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<ac:macro ac:name="unmigrated-inline-wiki-markup"><ac:plain-text-body><![CDATA[{zone-template-instance:ZFPROP:Proposal Zone Template}

{note}This component will be ZF >=2.0 only and will not be shipped with a (tentative) ZF1.11{note}




0.5 - 17 December 1909: Initial Draft.

Zend_RBAC is a component used to determine if a user (subject), member of one or more roles, has access to a resource.

* [1 RBAC Specification|]
* [2 Wikipedia|]

* A _user_ CAN be member of one or more _roles_
* A _role_ CAN be the parent of one or more other _roles_
* An _object_ CAN be assigned to one or more _roles_
* If a _user_ is member of a _role_ (or any of the _role's_ childs) to which the
requested _object_ was assigned, the _user_ MUST be allowed access. Otherwise, MUST NOT.

* Zend_Exception

* Zend_Db

Zend_Rbac is a component that can be used to determine whether a subject (user) that has one or more roles, has access to one or more resources, after you have defined the available resources, roles and users. One does only _allow_ (not disallow) roles access to resources, assign users to roles, and determine if any roles inherit from other roles.

Following example based on [1]:


Object 1 ------\ /-------User 1
\ /
= H E A L E R == ---------User 2
/ | \
Object 2 ------/ ^ \-------User 3
Object 3 ------\ ^ /-------User 4
\ | /
== I N T E R N == ---------User 5
/ | \
Object 4 ------/ ^ \-------User 6
Object 5 ------\ ^ /--------User 7
\ | /
== D O C T O R == ---------User 8
/ \
Object 6 ------/ \--------User 9
Interns can do everything a healer can do
Doctors can do everything an intern can

Healers have access to object 1 & 2 only
Interns have access to object 1, 2, 3 & 4 only
Doctors have access to object 1, 2, 3, 4, 5 & 6 only

This component is different than Zend_Acl because:
* Zend_Rbac does not feature the disallowing of access, only allowing access, meaning that there's no problems by design (as is with Zend_Acl: ZF-5369)
* It makes a distinction between roles and users (subjects) whereas Zend_Acl only has resources and roles
* It's faster and uses less lines of code (that's what I'm aiming at)
* It's adapter based by default
* It does not use privileges *

\* If you want to replicate this behavior, you're advised to use several resources to achieve this. Meaning that where with zend_acl you have one resource named 'resource' with the privileges 'add', 'edit' and 'delete', you're expected to add the resources 'resource_add', 'resource_edit', and 'resource_delete'.

Some users (on IRC) have suggested to replace this component with Zend_Acl in ZF2.0 because it essentially does the same: determine if a certain user/role has access to a certain resource (but then done better :D). If there's a majority in the community that wishes to replace this component with Zend_Acl, it should definitely be considered.{zone-data}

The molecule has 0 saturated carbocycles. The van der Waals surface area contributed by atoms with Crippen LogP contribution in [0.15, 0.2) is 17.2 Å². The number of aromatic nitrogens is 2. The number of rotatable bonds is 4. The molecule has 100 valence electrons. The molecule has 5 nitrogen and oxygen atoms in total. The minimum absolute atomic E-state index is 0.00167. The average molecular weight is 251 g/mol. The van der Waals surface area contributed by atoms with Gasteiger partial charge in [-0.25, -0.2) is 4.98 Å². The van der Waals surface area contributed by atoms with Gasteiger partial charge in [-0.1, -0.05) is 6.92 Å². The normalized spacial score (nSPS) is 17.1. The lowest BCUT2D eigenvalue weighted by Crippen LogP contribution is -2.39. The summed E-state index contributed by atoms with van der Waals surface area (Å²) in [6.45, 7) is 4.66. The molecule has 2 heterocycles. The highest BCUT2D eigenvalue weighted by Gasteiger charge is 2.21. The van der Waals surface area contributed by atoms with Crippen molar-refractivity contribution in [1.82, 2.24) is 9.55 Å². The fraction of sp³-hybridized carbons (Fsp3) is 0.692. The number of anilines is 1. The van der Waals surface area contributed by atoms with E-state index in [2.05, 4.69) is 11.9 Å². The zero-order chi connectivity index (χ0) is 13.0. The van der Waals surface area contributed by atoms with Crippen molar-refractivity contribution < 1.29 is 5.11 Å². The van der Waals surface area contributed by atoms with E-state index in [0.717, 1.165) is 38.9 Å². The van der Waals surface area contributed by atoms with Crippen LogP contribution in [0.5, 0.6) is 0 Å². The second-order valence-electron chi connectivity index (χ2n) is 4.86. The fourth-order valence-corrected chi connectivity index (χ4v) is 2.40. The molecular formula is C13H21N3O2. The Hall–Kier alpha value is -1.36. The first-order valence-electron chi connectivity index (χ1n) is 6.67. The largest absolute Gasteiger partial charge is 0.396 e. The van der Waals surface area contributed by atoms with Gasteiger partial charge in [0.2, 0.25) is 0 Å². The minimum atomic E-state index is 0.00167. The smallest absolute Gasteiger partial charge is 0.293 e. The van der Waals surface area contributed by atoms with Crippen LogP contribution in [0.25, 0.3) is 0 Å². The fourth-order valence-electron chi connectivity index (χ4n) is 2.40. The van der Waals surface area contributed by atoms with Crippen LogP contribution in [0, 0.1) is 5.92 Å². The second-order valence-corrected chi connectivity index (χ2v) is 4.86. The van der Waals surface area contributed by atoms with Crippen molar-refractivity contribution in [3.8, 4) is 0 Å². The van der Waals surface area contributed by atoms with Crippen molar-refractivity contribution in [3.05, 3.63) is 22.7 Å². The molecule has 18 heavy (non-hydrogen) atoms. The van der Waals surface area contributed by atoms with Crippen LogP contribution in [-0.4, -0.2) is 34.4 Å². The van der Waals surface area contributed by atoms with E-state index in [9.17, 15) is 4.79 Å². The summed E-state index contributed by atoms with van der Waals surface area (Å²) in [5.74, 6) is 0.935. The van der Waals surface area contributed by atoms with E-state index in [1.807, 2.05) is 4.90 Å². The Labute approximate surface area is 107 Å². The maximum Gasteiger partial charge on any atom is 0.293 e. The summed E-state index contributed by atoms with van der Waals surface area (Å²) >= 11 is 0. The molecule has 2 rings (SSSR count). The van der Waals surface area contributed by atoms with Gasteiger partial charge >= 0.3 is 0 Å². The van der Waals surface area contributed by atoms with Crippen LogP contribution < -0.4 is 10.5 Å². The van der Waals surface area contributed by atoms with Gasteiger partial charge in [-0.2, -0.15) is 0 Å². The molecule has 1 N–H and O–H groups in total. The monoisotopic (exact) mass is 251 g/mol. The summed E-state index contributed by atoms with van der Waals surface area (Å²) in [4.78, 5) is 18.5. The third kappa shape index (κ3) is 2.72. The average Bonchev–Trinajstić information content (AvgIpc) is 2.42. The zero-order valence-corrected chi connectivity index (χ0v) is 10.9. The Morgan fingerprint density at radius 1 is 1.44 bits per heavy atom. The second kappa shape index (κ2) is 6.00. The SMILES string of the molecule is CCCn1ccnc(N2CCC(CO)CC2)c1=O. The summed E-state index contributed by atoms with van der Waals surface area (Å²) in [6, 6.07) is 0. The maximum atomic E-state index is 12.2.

* Milestone 1: \[DONE\] Design notes will be published here
* Milestone 2: \[DONE\] Write unittests
* Milestone 3: \[DONE\] Write working (basic) prototype, commit in [userbranch|]
* Milestone 4: \[DONE\] Write Resource Plugin, assertions, adapters & FC-lugin => [userbranch|]
* Milestone 5: Drop class interface here (or emphasize link to userbranch, hey, developers are lazy by definition)
* Milestone 6: Get proposal reviewed, updated, accepted
* Milestone 7: Write documentation (or find s/o to do so, volunteers? :D)
* Milestone 8: Get code reviewed by Matthew/liaison and move to trunk
* Milestone 9: Release immediately, and don't forget to promote Zym meanwhile

* Zend_Rbac
* Zend_Rbac_Exception
* Zend_Rbac_Object
* Zend_Rbac_ObjectInterface
* Zend_Rbac_Resource (interface)
* Zend_Rbac_Role (interface)
* Zend_Rbac_Subject (interface)

* Zend_Rbac_Object_Resource
* Zend_Rbac_Object_Role
* Zend_Rbac_Object_Subject

Todo (read: not in userbranch):
* Zend_Rbac_Adapter_DbTable
* Zend_Rbac_Adapter_Abstract
* Zend_Rbac_Assert_?
* Zend_App_Resource_Rbac
* Zend_Controller_Front_Plugin_Rbac
* More_To_Come?


The following code implements the given scenario under 'operation'

$rbac = new Zend_Rbac();

$internRole = new Zend_Rbac_Role('intern');
$user5 = new Zend_Rbac_Subject('user5');

$rbac->assign($internRole, 'user4');
$rbac->assign('intern', $user5);
$rbac->assign('intern', 'user6');

$rbac->assign('doctor', array('user7','user8','user9');

$rbac->setChild('intern', 'healer'); // <parent>, <child>
$rbac->setChild('doctor', 'intern');

$rbac->subscribe('healer', array('object1', 'object2');
$rbac->subscribe('intern', array('object3', 'object4');
$rbac->subscribe('doctor', array('object5', 'object6');

$rbac->isAllowed('user1', 'object1'); // True
$rbac->isAllowed('user1', 'object3'); // False
$rbac->isAllowed('user4', 'object1'); // True
$rbac->isAllowed('user4', 'object3'); // True
$rbac->isAllowed('user4', 'object5'); // False
$rbac->isAllowed('user9', 'object1'); // True
$rbac->isAllowed('user9', 'object3'); // True
$rbac->isAllowed('user9', 'object5'); // True

Alternatively you can use your models, by having them implement the correct interface, and adding a __toString() method that returns a unique identifier.
Model_User implements Zend_Rbac_Subject {

protected $_userId = 'userName';

public function __toString() {
return $this->_userId;

$rbac = new Zend_Rbac();
$rbac->addSubject(new Model_User());

class Zend_Rbac_Exception extends Zend_Exception {}

For the rest of the code, please see [GitHub|]